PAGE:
Membership sale! Use promo code JOIN35 and save $7 (reg. $42). Sign up today! See if you qualify to join TDF.

An online theatre magazine

Read about NYC's best theatre and dance productions and watch video interviews with innovative artists

Translate Page

Ringside With Kristoffer Diaz

Date: May 26, 2010


Facebook Twitter


As you enter Second Stage on 43rd Street, you might get the sensation of being ten blocks south at Madison Square Garden. Hip-hop music booms, glitzy t-shirts are for sale, and a WWE-style wrestling ring sits center stage, all awaiting The Elaborate Entrance of Chad Deity a new play by Kristoffer Diaz that premiered last year at Chicago’s Victory Gardens Theater and was recently named as finalist for the Pulitzer Prize.

With a cast of characters that includes Chad Deity, God’s gift to the world of professional wrestling, and Macedonio “Mace” Guerra—our less-sculpted storyteller from the Bronx who does the “heavy lifting” to make Chad Deity look good—the play brings to Off-Broadway a world that’s usually only seen on TV, and an adrenalin-rush more typical of the arena.

And that’s just what Diaz is going for. Recently, TDF spoke with him about why and how he wrote the show.


TDF: Do you have a personal connection to the world of professional wrestling?

Kristoffer Diaz: I’ve been a wrestling fan since I was five or six years old. I lived in an apartment building and my best friend lived downstairs, and for most of our youth we played with wrestling action figures, exactly as Mace did in the play.

When I got older, wrestling video games became more sophisticated and you could create your own wrestlers, figure out their stories and what it is that they want. In wrestling, that’s usually really clear: They either want to win the title or they want to get revenge. Later on, I realized that’s really helpful when you’re writing a play, giving your characters something clear to pursue.

TDF: But of course the “wants” of your characters get more complex in Chad Deity.

KD: Things get more complicated if you start to consider the political and social factors behind things. When I started writing this play in 2005 or 2006, I wanted to write about wrestling—the whole “write what you know” thing—but at the same time, I was more immediately concerned with political process and the American theatre.

TDF: How does the play address your concerns with the American theatre?

KD: I think we’ve fallen into plays being a few characters sitting around a kitchen table or on a couch, talking about their feelings. That’s great, but there are other ways to pursue a theatrical event. The emotion that you feel at a sports event is completely different from the emotion that you feel in the theatre. I wanted to hopefully combine the two, to pursue some of those unique visceral reactions you get in sports.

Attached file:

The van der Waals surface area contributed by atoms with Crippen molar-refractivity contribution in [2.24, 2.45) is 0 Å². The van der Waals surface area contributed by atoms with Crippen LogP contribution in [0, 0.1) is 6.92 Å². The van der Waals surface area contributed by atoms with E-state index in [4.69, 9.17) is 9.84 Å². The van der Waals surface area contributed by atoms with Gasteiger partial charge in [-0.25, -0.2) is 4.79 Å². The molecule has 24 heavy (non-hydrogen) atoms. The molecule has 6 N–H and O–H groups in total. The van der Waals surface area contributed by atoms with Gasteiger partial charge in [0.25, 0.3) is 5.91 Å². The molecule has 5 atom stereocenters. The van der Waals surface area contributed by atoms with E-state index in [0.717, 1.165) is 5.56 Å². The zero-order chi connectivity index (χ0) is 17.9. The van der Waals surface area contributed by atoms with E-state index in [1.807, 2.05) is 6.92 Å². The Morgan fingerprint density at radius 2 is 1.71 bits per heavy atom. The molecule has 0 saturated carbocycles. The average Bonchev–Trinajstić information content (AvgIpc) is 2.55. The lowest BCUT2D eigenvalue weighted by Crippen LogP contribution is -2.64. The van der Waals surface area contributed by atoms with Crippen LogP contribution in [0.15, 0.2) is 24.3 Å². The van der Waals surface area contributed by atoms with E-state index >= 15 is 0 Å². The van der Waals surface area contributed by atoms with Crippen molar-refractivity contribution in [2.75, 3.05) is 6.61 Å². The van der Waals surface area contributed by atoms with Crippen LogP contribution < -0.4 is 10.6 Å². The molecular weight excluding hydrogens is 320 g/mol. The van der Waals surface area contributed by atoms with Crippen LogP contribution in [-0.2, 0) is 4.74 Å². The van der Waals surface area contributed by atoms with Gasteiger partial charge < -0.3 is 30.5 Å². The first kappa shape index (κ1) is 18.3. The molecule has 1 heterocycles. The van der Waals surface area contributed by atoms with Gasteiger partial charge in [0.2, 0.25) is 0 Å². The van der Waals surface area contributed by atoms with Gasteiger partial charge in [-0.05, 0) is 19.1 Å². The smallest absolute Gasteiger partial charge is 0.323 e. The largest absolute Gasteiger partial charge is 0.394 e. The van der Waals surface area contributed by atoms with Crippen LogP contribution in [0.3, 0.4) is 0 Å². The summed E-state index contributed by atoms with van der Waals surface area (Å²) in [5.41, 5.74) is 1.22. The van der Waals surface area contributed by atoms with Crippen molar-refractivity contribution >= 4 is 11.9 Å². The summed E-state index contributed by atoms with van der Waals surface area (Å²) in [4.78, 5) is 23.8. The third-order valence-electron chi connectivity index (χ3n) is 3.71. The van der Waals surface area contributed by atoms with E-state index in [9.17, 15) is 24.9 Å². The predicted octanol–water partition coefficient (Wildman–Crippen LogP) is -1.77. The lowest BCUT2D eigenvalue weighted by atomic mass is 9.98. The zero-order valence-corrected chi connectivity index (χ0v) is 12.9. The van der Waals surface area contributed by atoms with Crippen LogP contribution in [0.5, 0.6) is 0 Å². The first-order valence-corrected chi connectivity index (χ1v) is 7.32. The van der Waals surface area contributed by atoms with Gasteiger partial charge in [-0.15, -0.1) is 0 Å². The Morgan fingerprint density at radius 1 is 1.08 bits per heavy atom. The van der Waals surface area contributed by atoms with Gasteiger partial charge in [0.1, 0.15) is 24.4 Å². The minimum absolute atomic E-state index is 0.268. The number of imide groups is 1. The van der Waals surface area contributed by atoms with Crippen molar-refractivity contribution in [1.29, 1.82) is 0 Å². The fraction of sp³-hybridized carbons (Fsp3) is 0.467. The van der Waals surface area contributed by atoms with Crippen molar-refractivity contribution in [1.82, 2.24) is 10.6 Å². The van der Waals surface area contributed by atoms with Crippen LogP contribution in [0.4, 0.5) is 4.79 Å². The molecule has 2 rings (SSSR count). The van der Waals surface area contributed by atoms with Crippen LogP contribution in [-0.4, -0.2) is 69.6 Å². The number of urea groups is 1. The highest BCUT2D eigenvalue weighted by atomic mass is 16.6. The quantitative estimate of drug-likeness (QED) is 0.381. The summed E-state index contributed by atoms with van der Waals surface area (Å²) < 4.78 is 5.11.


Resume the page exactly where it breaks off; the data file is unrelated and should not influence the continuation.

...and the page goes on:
TDF: The show feels larger than what’s happening on stage, particularly with your use of video to depict the wrestlers traveling to the theatre, and the way they enter down the aisles and interact with the audience.

KD: The film and video allowed us to get out and use New York as a character. That’s something we could talk about on stage, but couldn’t really do. But then we also wanted to do what theatre does best, and that’s getting right next to somebody in the audience, in some cases making them have an actual physical relationship to the characters on stage.

TDF: What have some of the audience reactions been? 

KD: Some of the most profound comments about the play came from a group of high school students from the Bronx, who saw the show as part of Second Stage’s Second Generation program. The first guy who spoke during the talkback was sixteen or seventeen years old, and he stood right up and said he was a child of Dominican immigrants and that he saw his own story in the play, in the decisions you have to make (as the child of immigrants) about being true to yourself or pursuing the goals of somebody else.

TDF: Is that a theme you intended from the start, or did it emerge with the story?

KD: The play started out being about feeling like you’ve worked hard—and are good at something—but are underappreciated for reasons outside of your control. That factors into larger questions of culture and economic class. I set out to write something personal, but a lot of times what’s personal becomes political, too.

TDF: Is it just younger people who are responding to the play, or are older audience members appreciating it, too?

KD: People think they’re not wrestling fans or they’re not young Puerto Rican men, so they’re not going to like it. I sometimes jokingly say: I’m not a Danish Prince, and I don’t talk like Shakespeare’s characters do, but I can still appreciate Hamlet. Once they sit down and watch it, people always find things that they connect to in this play, which has been really exciting.

Kathryn Walat is a New York-based playwright, whose latest work is entitled CREATION.